Asunto(s)
Antifúngicos/farmacología , Aspergillus/efectos de los fármacos , Aspergillus/patogenicidad , Proteínas de Drosophila/genética , Drosophila melanogaster/microbiología , Receptores Toll-Like/genética , Animales , Proteínas de Drosophila/deficiencia , Drosophila melanogaster/genética , Drosophila melanogaster/inmunología , Ingestión de Alimentos , Eliminación de Gen , Ensayos Analíticos de Alto Rendimiento , Inyecciones , Pruebas de Sensibilidad Microbiana , Modelos Animales , Receptores Toll-Like/deficiencia , Virulencia
5.
Antimicrob Agents Chemother ; 50(1): 294-7, 2006 Jan.
Artículo en Inglés | MEDLINE | ID: mdl-16377700

RESUMEN

We studied the efficacy of pentamidine (PNT) as prophylaxis or early treatment in acute pulmonary fusariosis in neutropenic mice. PNT-preexposed mice had significantly improved survival and reduced fungal burden compared to amphotericin B-preexposed and untreated mice. PNT-treated mice had increased survival but no difference in fungal burden versus untreated mice.


Asunto(s)
Antifúngicos/uso terapéutico , Fusarium/efectos de los fármacos , Enfermedades Pulmonares Fúngicas/tratamiento farmacológico , Pentamidina/uso terapéutico , Animales , Antifúngicos/farmacocinética , Modelos Animales de Enfermedad , Fusarium/aislamiento & purificación , Enfermedades Pulmonares Fúngicas/patología , Ratones , Ratones Endogámicos BALB C , Pruebas de Sensibilidad Microbiana , Neutropenia/complicaciones , Neutropenia/metabolismo , Infecciones Oportunistas , Pentamidina/farmacología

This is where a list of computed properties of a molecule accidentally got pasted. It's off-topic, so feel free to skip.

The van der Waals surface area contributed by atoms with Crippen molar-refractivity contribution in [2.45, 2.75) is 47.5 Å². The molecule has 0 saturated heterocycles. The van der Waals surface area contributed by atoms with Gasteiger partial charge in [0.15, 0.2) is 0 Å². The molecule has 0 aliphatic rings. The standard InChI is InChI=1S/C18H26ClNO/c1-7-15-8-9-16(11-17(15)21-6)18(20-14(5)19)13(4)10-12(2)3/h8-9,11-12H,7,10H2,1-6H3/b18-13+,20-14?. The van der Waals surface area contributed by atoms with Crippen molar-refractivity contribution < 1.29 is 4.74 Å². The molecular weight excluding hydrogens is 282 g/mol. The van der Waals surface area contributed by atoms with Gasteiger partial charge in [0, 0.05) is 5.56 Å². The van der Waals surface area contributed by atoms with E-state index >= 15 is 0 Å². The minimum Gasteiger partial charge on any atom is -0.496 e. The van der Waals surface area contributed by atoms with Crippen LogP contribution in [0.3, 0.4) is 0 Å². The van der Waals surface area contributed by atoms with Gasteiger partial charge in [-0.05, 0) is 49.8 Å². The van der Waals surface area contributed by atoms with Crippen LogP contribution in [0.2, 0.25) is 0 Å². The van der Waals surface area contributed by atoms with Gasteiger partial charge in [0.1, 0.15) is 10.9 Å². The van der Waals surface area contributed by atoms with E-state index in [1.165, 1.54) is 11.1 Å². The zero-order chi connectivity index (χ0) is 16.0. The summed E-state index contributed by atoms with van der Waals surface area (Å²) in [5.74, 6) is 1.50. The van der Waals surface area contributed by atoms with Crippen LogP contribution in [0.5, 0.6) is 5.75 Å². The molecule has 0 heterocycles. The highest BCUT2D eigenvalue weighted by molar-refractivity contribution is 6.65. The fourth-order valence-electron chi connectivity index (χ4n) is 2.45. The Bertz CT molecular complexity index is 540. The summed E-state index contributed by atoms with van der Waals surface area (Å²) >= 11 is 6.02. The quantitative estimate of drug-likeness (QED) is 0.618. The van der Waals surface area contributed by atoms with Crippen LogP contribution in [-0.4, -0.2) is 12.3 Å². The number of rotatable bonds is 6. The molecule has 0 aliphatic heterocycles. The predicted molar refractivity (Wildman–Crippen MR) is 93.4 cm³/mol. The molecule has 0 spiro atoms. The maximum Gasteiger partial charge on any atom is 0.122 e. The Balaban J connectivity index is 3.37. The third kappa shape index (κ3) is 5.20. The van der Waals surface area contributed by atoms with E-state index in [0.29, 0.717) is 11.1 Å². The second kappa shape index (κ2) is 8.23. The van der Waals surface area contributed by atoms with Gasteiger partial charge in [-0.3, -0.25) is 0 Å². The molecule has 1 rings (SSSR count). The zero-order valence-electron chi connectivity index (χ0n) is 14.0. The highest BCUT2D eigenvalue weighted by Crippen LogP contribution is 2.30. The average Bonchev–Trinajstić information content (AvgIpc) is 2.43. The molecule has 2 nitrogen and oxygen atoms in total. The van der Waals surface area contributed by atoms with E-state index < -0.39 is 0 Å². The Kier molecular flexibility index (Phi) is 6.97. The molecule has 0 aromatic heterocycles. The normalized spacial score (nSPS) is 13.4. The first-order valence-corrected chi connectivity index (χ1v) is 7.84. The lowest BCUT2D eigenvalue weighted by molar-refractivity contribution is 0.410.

6.
Pharmacotherapy ; 25(9): 1174-80, 2005 Sep.
Artículo en Inglés | MEDLINE | ID: mdl-16164392

RESUMEN

STUDY OBJECTIVES: As the failure of amphotericin B therapy in patients with invasive aspergillosis often exceeds 50%, we sought to determine the relationship between in vitro amphotericin B resistance and clinical failure of amphotericin B against invasive aspergillosis. DESIGN: Retrospective study. SETTING: University cancer center. PATIENTS: One hundred sixteen patients with cancer and invasive aspergillosis. MEASUREMENTS AND MAIN RESULTS: The correlation between in vitro amphotericin B susceptibility, defined by both the National Committee for Clinical Laboratory Standards and Etest methods, and other prognostic factors with failure of initial amphotericin B therapy was retrospectively evaluated. Data for correlation could be clearly assessed in only 18 (16%) of the 116 patients. Admission to the intensive care unit was the only prognostic factor associated with failure of initial amphotericin B treatment in these 18 patients (p = 0.01). CONCLUSIONS: Several important obstacles underlie the correlation of in vitro susceptibility testing with in vivo efficacy of individual antifungal agents in the treatment of invasive aspergillosis. Such correlations could be determined in only a small subset of patients.


Asunto(s)
Anfotericina B/uso terapéutico , Antifúngicos/uso terapéutico , Aspergilosis/tratamiento farmacológico , Aspergillus/efectos de los fármacos , Neoplasias Hematológicas/complicaciones , Aspergilosis/etiología , Aspergillus/aislamiento & purificación , Farmacorresistencia Fúngica , Femenino , Humanos , Masculino , Pruebas de Sensibilidad Microbiana , Estudios Retrospectivos , Resultado del Tratamiento
7.
Diagn Microbiol Infect Dis ; 52(1): 15-20, 2005 May.
Artículo en Inglés | MEDLINE | ID: mdl-15878437

RESUMEN